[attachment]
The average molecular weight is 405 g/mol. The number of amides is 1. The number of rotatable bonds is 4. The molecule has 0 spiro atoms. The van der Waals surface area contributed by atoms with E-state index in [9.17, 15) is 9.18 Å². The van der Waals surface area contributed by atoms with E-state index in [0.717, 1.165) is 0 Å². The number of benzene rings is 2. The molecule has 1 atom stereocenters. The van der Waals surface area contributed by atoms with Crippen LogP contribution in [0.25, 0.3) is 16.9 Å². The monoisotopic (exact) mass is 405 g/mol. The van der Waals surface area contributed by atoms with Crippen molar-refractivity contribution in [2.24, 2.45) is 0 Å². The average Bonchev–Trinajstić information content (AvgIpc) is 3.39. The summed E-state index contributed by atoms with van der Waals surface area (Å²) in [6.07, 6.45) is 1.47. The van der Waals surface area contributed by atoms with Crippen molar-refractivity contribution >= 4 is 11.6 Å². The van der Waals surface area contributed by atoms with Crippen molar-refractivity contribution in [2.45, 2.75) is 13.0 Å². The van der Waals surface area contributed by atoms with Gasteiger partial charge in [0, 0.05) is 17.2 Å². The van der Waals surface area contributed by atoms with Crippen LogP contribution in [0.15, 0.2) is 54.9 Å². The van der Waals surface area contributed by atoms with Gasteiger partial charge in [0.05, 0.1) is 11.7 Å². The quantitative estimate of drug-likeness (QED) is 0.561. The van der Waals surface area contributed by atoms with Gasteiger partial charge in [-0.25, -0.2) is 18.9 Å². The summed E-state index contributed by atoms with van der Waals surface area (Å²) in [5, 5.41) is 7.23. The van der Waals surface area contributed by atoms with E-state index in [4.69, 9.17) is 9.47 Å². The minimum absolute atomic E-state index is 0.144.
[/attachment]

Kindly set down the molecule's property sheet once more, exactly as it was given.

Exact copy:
The average molecular weight is 405 g/mol. The number of amides is 1. The number of rotatable bonds is 4. The molecule has 0 spiro atoms. The van der Waals surface area contributed by atoms with E-state index in [9.17, 15) is 9.18 Å². The van der Waals surface area contributed by atoms with E-state index in [0.717, 1.165) is 0 Å². The number of benzene rings is 2. The molecule has 1 atom stereocenters. The van der Waals surface area contributed by atoms with Crippen LogP contribution in [0.25, 0.3) is 16.9 Å². The monoisotopic (exact) mass is 405 g/mol. The van der Waals surface area contributed by atoms with Crippen molar-refractivity contribution in [2.24, 2.45) is 0 Å². The average Bonchev–Trinajstić information content (AvgIpc) is 3.39. The summed E-state index contributed by atoms with van der Waals surface area (Å²) in [6.07, 6.45) is 1.47. The van der Waals surface area contributed by atoms with Crippen molar-refractivity contribution >= 4 is 11.6 Å². The van der Waals surface area contributed by atoms with Crippen molar-refractivity contribution in [2.45, 2.75) is 13.0 Å². The van der Waals surface area contributed by atoms with Gasteiger partial charge in [0, 0.05) is 17.2 Å². The van der Waals surface area contributed by atoms with Crippen LogP contribution in [0.15, 0.2) is 54.9 Å². The van der Waals surface area contributed by atoms with Gasteiger partial charge in [0.05, 0.1) is 11.7 Å². The quantitative estimate of drug-likeness (QED) is 0.561. The van der Waals surface area contributed by atoms with Gasteiger partial charge in [-0.25, -0.2) is 18.9 Å². The summed E-state index contributed by atoms with van der Waals surface area (Å²) in [5, 5.41) is 7.23. The van der Waals surface area contributed by atoms with E-state index in [4.69, 9.17) is 9.47 Å². The minimum absolute atomic E-state index is 0.144.